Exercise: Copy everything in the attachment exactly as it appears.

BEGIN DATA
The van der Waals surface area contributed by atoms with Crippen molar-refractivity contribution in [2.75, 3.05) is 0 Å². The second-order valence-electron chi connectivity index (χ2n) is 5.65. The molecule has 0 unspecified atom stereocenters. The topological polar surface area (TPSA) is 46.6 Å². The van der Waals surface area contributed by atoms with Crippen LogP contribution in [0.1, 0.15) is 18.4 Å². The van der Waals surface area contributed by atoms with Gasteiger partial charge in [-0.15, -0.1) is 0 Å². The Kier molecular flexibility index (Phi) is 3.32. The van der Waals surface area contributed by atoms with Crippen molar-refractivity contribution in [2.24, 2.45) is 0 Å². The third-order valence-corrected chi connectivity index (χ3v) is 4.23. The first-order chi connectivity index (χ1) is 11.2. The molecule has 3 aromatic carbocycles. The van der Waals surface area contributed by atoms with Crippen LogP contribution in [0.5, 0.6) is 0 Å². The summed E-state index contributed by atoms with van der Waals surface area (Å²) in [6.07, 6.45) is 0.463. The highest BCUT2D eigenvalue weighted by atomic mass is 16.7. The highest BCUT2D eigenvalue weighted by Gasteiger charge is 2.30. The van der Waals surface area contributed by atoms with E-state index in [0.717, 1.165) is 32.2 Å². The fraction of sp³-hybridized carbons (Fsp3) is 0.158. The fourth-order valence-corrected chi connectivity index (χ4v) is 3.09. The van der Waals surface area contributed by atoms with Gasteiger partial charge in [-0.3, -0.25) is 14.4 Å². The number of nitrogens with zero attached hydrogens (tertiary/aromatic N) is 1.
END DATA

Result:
The van der Waals surface area contributed by atoms with Crippen molar-refractivity contribution in [2.75, 3.05) is 0 Å². The second-order valence-electron chi connectivity index (χ2n) is 5.65. The molecule has 0 unspecified atom stereocenters. The topological polar surface area (TPSA) is 46.6 Å². The van der Waals surface area contributed by atoms with Crippen LogP contribution in [0.1, 0.15) is 18.4 Å². The van der Waals surface area contributed by atoms with Gasteiger partial charge in [-0.15, -0.1) is 0 Å². The Kier molecular flexibility index (Phi) is 3.32. The van der Waals surface area contributed by atoms with Crippen molar-refractivity contribution in [2.24, 2.45) is 0 Å². The third-order valence-corrected chi connectivity index (χ3v) is 4.23. The first-order chi connectivity index (χ1) is 11.2. The molecule has 3 aromatic carbocycles. The van der Waals surface area contributed by atoms with Crippen LogP contribution in [0.5, 0.6) is 0 Å². The summed E-state index contributed by atoms with van der Waals surface area (Å²) in [6.07, 6.45) is 0.463. The highest BCUT2D eigenvalue weighted by atomic mass is 16.7. The highest BCUT2D eigenvalue weighted by Gasteiger charge is 2.30. The van der Waals surface area contributed by atoms with E-state index in [0.717, 1.165) is 32.2 Å². The fraction of sp³-hybridized carbons (Fsp3) is 0.158. The fourth-order valence-corrected chi connectivity index (χ4v) is 3.09. The van der Waals surface area contributed by atoms with Gasteiger partial charge in [-0.3, -0.25) is 14.4 Å². The number of nitrogens with zero attached hydrogens (tertiary/aromatic N) is 1.